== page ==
DAFFAN, THERON EUGENE [TED]
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DAFFAN, THERON EUGENE [TED] (1912–1996). Early steel guitarist and songwriter Theron Eugene (Ted) Daffan was born in Beauregard Parish, Louisiana, on September 21, 1912, the son of Carl and Della Daffan. Ted Daffan pioneered in the electrification of instruments and was an active figure in the Houston-area country-dance-band scene of the 1930s. His most lasting contribution to country music was in songwriting.
The Daffans moved from Louisiana to Houston, where Ted graduated from high school in 1930. Having developed a fascination with electronics at an early age, he opened a repair shop for radios and electric musical instruments. The shop served as a center of experimentation with pickups and amplifiers. Daffan also developed an early interest in Hawaiian guitar and played in a Hawaiian music group called the Blue Islanders that performed on Houston radio station KTRH in 1933.
Drawn to country music mainly through the influence of Milton Brownqv, in 1934 Daffan joined the Blue Ridge Playboys, an influential group whose membership included two other legendary early honky-tonk figures, Floyd Tillman and Moon Mullicanqv. He also performed with several other Houston-area bands, including the Bar-X Cowboys and Shelly Lee Alley's Alley Cats, before starting his own band, the Texans, in 1940. The Texans leaned more toward honky-tonk than swing.
Daffan is generally credited with writing the first truck-driving song, "Truck Driver's Blues," in 1939; the song became a hit for Cliff Brunerqv's Texas Wanderers, and its success led to Daffan's Texans being signed by Columbia Records in 1940. Three of the songs he wrote and recorded in the early 1940s became honky-tonk classics: "Worried Mind," "Born to Lose," and "Headin' Down the Wrong Highway." Daffan was inducted into the Nashville Songwriters Association Hall of Fame as a charter member in 1970. Among the artists who recorded his songs were Ray Charles, who performed versions of "Born to Lose" and "No Letter Today," and Les Paul and Mary Ford, who recorded "I'm a Fool to Care."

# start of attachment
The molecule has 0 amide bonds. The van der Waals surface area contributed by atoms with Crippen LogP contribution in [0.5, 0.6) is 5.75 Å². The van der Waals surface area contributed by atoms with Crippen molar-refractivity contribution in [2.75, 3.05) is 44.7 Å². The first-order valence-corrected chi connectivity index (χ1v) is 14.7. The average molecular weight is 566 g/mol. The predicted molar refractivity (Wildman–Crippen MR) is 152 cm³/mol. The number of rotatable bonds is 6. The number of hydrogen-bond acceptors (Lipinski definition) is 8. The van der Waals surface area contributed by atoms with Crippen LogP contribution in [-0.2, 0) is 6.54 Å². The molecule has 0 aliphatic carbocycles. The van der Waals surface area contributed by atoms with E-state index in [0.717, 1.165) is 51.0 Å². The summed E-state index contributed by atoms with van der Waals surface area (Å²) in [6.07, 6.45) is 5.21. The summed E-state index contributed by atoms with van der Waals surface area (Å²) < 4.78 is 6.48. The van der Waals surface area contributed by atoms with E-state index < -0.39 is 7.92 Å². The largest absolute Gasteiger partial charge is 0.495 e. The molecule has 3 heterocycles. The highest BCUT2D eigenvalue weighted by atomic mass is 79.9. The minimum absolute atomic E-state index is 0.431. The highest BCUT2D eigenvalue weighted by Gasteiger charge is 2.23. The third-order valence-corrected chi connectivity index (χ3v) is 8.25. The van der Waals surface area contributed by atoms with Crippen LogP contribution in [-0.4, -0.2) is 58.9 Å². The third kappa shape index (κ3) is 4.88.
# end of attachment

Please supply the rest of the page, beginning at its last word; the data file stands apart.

Daffan moved to California in 1944 and led a band at the Venice Pier Ballroom for a short time before returning to Texas in 1946. After leading a band in the Dallas-Fort Worth area, he returned to Houston by the early 1950s. Although his recording career slowed after World War II, he continued a successful career as a songwriter and stayed involved in the music business. From 1955 to 1971 he ran his own record label, Daffan Records, which featured releases by Floyd Tillman, Jerry Irby, and Dickie McBride, among others. Daffan moved to Nashville in 1958 to form a music publishing company with Hank Snow but returned in 1961 to Houston, where he formed his own music-publishing business and continued to live until his death on October 6, 1996. He was buried in Forest Park Cemetery in Houston.
Daffan was married to Lela Bell McGuire; they had one daughter, Dorothy Jean. He later married Fannie Lee “Bobbie” Martin; they had no children. Daffan was inducted into the Texas Western Swing Hall of Fame in 1995. His song "Born to Lose" received a BMI "one million air play" award in 1992.
Richard Carlin, The Big Book of Country Music: A Biographical Encyclopedia (New York: Penguin, 1995). Patrick Carr, ed., The Illustrated History of Country Music (Garden City, New York: Doubleday, 1979; 2d ed., New York: Random House/Times Books, 1995). Houston Chronicle, October 7, 1996. Adam Komorowski, Liner notes to Doughboys, Playboys and Cowboys: The Golden Years of Western Swing (London, Proper Records, 1999). Nashville Songwriters Foundation (http://www.nashvillesongwritersfoundation.com), accessed February 7, 2003. Bill C. Malone, Country Music U.S.A. (Austin: University of Texas Press, 1968; rev. ed., Austin: University of Texas Press, 1985). Nick Tosches, Country: The Twisted Roots of Rock 'n' Roll (New York: Da Capo Press, 1996).
The following, adapted from the Chicago Manual of Style, 15th edition, is the preferred citation for this article.Linc Leifeste, "DAFFAN, THERON EUGENE [TED]," Handbook of Texas Online (http://www.tshaonline.org/handbook/online/articles/fdaaj), accessed December 20, 2013. Published by the Texas State Historical Association.